Our salads finally arrived and I cleared my palette grazing on Romaine lettuce and mediocre croutons. Terry was confused by the style of house Italian dressing, which looking like a vinaigrette-y French variety. The waitress explained it was a tomato based Italian. I smirked at him because I always eat my salads dry, unless it’s my home-made dressing or a raspberry vinaigrette.
As she was bringing our doggy bags and clearing away our dishes, we asked for the dessert menu. She named off a half-dozen varieties of desserts, all of them with cheese of some sort: various varieties of cheese cakes, tiramisu, cannoli and something else I can’t remember that also had cheese, probably marscapone, stuffed into it. I sighed. No dessert for me. Terry ordered the strawberry cheesecake and only took a couple of bites home with him.
We enjoyed our night out, mostly because we didn’t have to drive twenty miles, we didn’t have to fight the crowds at the Legends and we spent some money in our own home town supporting a local business. We will be back to try some other items on their menu, and hope for either milder weather or a spot farther from the front door.
Decadent describes my husband’s first pecan pie. See for yourself. You’ll have to take my word on the richness of the flavor though:
Terry didn’t provide me with a link to the recipe. When/if he does, I’ll update this post.
I made a mistake, however, in reading the ingredients and used two tablespoons of sugar instead of just two teaspoons. I may have to try again today. My other modifications to the recipe are listed below in bold:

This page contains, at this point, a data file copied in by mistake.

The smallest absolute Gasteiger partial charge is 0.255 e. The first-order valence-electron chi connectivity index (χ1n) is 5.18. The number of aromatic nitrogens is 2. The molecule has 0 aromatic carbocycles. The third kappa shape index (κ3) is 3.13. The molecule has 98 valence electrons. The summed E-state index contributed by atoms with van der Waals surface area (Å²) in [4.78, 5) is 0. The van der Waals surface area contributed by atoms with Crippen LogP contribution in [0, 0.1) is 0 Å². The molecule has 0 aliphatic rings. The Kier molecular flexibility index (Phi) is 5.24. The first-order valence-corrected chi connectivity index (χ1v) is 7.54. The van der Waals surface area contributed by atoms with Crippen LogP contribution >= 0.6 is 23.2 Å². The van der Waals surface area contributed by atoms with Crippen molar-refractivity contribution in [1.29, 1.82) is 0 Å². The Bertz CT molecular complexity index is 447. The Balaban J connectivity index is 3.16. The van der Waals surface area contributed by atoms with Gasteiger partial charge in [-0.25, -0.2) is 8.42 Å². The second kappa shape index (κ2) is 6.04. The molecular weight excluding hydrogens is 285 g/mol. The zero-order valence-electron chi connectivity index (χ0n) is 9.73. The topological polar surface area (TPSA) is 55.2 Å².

- 4 cups King Arthur Unbleached All-Purpose Flour (Kroger’s Organic All-Purpose Flour)
- 2 tablespoons potato flour, or 1/4 cup dried potato flakes
1/4 cup Baker’s Special Dry Milk or nonfat dry milk
- 2 teaspoons salt
- 2 teaspoons sugar (my mistake … I used 2 Tablespoons)
- 2 teaspoons instant yeast
- 1 1/3 cups lukewarm water (1 cup only; I also used 1/2 cup sourdough starter)
- 3 tablespoons olive oil
- 1 egg white beaten with 1 tablespoon water; or substitute Quick Shine
- sesame seeds
- In a large bowl, stir together all of the dough ingredients till cohesive. Knead the dough for 5 to 8 minutes, until it’s smooth and supple, adding more water or flour as needed. I used my Kitchenaid mixer with a dough hook. I let the water, sugar and yeast proof for 5-10 minutes in the bowl while I measured out the other ingredients.
- Cover the dough and allow it to rise for 1 hour, or until it’s doubled in bulk. I let it rise for about 90 minutes (mostly because I was preoccupied watching a movie).
- Transfer the dough to a lightly greased work surface and divide it into two pieces. Shape each piece into a smooth 16″ log. Place the logs into the two wells of a lightly greased Italian bread pan, cover, and let the loaves rise until very puffy, about 1 hour. I love my Italian bread pan (see photo above).
- Brush the loaves with the egg wash (or spray them with Quick Shine), then sprinkle heavily with sesame seeds. Bake in a preheated 400°F oven for about 25 minutes, until the loaves are golden brown. For the crispiest crust, turn off the oven, prop the door open, and allow the bread to cool in the oven. I brushed with an egg-white wash and sprinkled liberally with sesame seeds. I also scored each loaf three times with my razor-sharp lame. Again, I misread the directions and baked at 425 degrees for 25 minutes. I spritzed the oven every five minutes with water from a spray bottle to encourage a crispy crust. I also let the loaves cool in the oven.
We enjoyed some home-made baked Italian sandwiches courtesy Terry’s early life experiences working for his father at the Grinder Man in Wichita, Kansas. Terry’s dad conceived, owned and operated several Grinder Man sandwich shops in Wichita during the 70s and 80s. Sadly, only one remains open now.